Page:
Galeria and HOMEY’s groundbreakingGaleria de la Raza’s new home — and the new site for HOMEY and 143 permanently affordable apartments — will break ground Friday, May 10, at the corner of 16th and Shotwell streets.The Mission Economic Development Agency and the Tenderloin Neighborhood Development Corporation are partners in the project, named Casa Adelante, at 1990 Folsom St. Galería de la Raza was forced out of its longtime home at 24th and Bryant streets last October by a steep rent hike. The gallery and event space is operating for now at 1470 Valencia St.“As cultural bearers, it is our duty to protect our traditions, rituals, sites, and to honor the social fabric and people that have contributed to the art & social movements of the Mission District,” Ani Rivera, Galería de la Raza’s executive director, said in a statement. “For Galería, [Casa Adelante] is a ‘renacimiento’ that offers us a permanent home where we will have the ability to build our assets and sustain over seven generations to come.” Construction is expected to finish in 2020, and tenants should be able to move in in early 2021. Community Music Center throws spring galaThe Community Music Center will host its spring gala on Saturday, May 11 from 6:30 to 9:30 p.m. at The InterContinental Hotel San Francisco. This year’s honorees include James C. Hormel and Michael P. Nguyen, for their support of the CMC’s New Voices Bay Area TIGQ Chorus, and renowned pianist Robin Sutherland will perform. The event also includes a wine reception with performances from CMC faculty, a banquet dinner. CMC students will also entertain the crowd. Buy your tickets here. Mission Filmmaker Flores has IréLongtime Mission resident and Youth Speaks co-founder Paul S. Flores will debut his new theater production, We Have Iré, at the Yerba Buena Center for the Arts on Friday, May 10. We Have Iré celebrates Afro-Cuban immigrants and Cuban-Americans who have accomplished a high level of excellence in the United States, Cuba, and abroad through hard work and iré–the Lucumí condition of being blessed with positive energy.We Have Iré tells the life stories of four Cuban artists–including Oakland’s DJ Leydis, Ramón Ramos Alayo of Alayo Dance Company and CubaCaribe, Grammy-nominated artist Yosvany Terry, and Flores himself–through dance, music and spoken word. As the show runs through May 12, the Yerba Buena Center for the Arts will also host events in which the community can meet the cast during a Cuban happy hour, take free dance classes, and more. Buy your tickets here.A scene from Priced Out.Priced Out debuts at the RoxieAn animated series called Priced Out, about why housing is so expensive, will hold its world premiere at the Roxie Theater on Tuesday, May 14. The six-part animated series is set in San Francisco and follows a young high school teacher and pregnant tech gig worker looking for a new place to live. Although the story is local, it applies to many major cities across the country.Joseph Smooke and Dyan Ruiz, the co-founders of [people. power. media.], wrote, produced, and directed the series, and will be on hand at the premiere, along with the cast and crew, for a Q&A. Oscar Grande of PODER (People Organizing to Demand Environmental and Economic Rights) and Pam Tau Lee of the Chinese Progressive Association will co-emcee the event.“Communities and organizations have been asking for years for a simple story that will change the increasingly polarized conversation about housing,” says Smooke. “While most people are distracted by the ‘YIMBY vs NIMBY’ debate, we lift the veil, exposing how the housing industry actually works.”The Roxie Theater is located at 3117 16th St. The event begins at 5:45 p.m. and ends at 8 p.m. Buy your tickets here. Mission Branch hosts open houseThe Mission Branch of the San Francisco Public Library will hold its annual open house on Saturday, May 11, from 11:30 a.m. to 4 p.m. The event includes fun for everyone: a magician, bubbles, origami and a live band. The branch is located at 300 Bartlett St., at 24th Street. Film about Puerto Rico’s Jurakán debutsFilmmakers Gonzalo Mazzini and Rosa Emmanuelli Gutierrez will be on hand Saturday, May 11 at 6 p.m. for the west coast premiere of Jurakán: Nacion en Resistencia at the Mission Cultural Center for Latino Arts. The film documents rebuilding efforts in Puerto Rico, and the movement to reclaim the island from venture capitalism and colonialism. Buy your tickets here. Email Address Subscribe to Mission Local’s daily newsletter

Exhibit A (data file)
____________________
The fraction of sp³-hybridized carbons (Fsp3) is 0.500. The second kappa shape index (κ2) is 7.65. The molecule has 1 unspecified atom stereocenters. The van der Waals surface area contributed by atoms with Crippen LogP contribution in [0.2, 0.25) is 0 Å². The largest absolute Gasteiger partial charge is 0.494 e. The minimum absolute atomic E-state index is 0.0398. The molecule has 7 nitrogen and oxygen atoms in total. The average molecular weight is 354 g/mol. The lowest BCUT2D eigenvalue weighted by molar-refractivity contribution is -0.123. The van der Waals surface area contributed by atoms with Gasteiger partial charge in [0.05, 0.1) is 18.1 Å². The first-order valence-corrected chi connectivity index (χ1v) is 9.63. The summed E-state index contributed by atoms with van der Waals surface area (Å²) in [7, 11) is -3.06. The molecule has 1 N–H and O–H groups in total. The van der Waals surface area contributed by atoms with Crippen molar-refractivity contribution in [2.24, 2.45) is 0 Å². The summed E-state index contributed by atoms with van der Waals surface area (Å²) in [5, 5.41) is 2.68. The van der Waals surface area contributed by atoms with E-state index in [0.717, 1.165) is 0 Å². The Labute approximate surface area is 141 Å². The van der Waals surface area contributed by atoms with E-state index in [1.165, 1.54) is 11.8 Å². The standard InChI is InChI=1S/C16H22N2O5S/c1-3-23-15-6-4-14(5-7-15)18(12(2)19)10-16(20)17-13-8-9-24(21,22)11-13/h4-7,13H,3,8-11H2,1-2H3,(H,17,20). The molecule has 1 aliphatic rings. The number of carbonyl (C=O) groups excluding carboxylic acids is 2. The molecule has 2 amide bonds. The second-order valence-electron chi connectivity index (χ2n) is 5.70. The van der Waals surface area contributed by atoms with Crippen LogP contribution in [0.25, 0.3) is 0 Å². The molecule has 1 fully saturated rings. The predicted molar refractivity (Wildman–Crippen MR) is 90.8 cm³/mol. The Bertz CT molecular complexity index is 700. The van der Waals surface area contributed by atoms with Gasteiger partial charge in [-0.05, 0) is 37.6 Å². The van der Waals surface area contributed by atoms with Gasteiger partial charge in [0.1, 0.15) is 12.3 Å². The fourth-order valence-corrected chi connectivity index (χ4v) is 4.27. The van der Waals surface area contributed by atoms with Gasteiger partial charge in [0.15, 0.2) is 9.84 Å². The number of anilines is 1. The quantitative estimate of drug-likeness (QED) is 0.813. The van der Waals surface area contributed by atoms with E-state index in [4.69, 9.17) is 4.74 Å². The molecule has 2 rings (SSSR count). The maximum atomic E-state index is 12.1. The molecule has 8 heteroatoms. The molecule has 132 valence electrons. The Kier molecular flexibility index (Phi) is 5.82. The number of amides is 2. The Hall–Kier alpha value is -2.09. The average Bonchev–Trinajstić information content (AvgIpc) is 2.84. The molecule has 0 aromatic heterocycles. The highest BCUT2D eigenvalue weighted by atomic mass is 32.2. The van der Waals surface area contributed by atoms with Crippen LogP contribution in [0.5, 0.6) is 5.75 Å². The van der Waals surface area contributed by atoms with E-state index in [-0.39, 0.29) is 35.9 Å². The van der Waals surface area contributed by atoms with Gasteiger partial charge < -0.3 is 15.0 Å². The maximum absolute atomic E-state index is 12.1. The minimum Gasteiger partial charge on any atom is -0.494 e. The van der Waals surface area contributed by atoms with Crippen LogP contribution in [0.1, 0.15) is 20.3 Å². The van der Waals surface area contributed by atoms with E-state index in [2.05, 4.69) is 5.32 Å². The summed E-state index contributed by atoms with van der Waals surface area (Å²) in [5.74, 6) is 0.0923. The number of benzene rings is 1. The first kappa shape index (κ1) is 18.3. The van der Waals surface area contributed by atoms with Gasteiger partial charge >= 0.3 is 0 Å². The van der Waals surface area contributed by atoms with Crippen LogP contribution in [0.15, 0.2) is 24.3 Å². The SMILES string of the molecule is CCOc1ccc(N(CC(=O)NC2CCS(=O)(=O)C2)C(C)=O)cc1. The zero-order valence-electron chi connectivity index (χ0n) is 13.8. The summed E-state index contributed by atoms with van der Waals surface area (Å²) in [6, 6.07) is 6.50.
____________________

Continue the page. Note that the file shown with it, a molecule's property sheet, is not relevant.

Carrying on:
THANK you to the fans who answered the Club’s survey on the kiosk catering at Langtree Park.As a result we are trialling some new food and drink and would appreciate your feedback going forward.On Friday:Kiosk 3 (Wide to West) and Kiosk 5 (The Marching Inn) will have a range of flavoured cider including Magners Mixed Berry, Bulmers Pressed Red Grape & Black Cherry to increase the offering at these popular bars.Kiosk 6 (The Kiwi Saint) will this week be selling Pimmies Pies, We are trying to use as many local suppliers as possible and Pimmies Steak & Kidney and Meat & Potato pies will be available in the North Stand.Kiosk 3, 4 (The Aussie Saint) and 6 (The Kiwi Saint) will also be stocking the Totally Wicked range of e-cigarette products this week.Recently, we’ve also began to sell McCoys Crisps, Starburst, Mars Bars and Twix to shake-up the confectionary range.We’ve also launched a new hotdog sausage, which despite it being shorter in size, is actually 10 grams heavier than its predecessor.And finally, we have removed burgers and pizzas from sale across the stadium due to the lack of success in their sales for the first half of the season.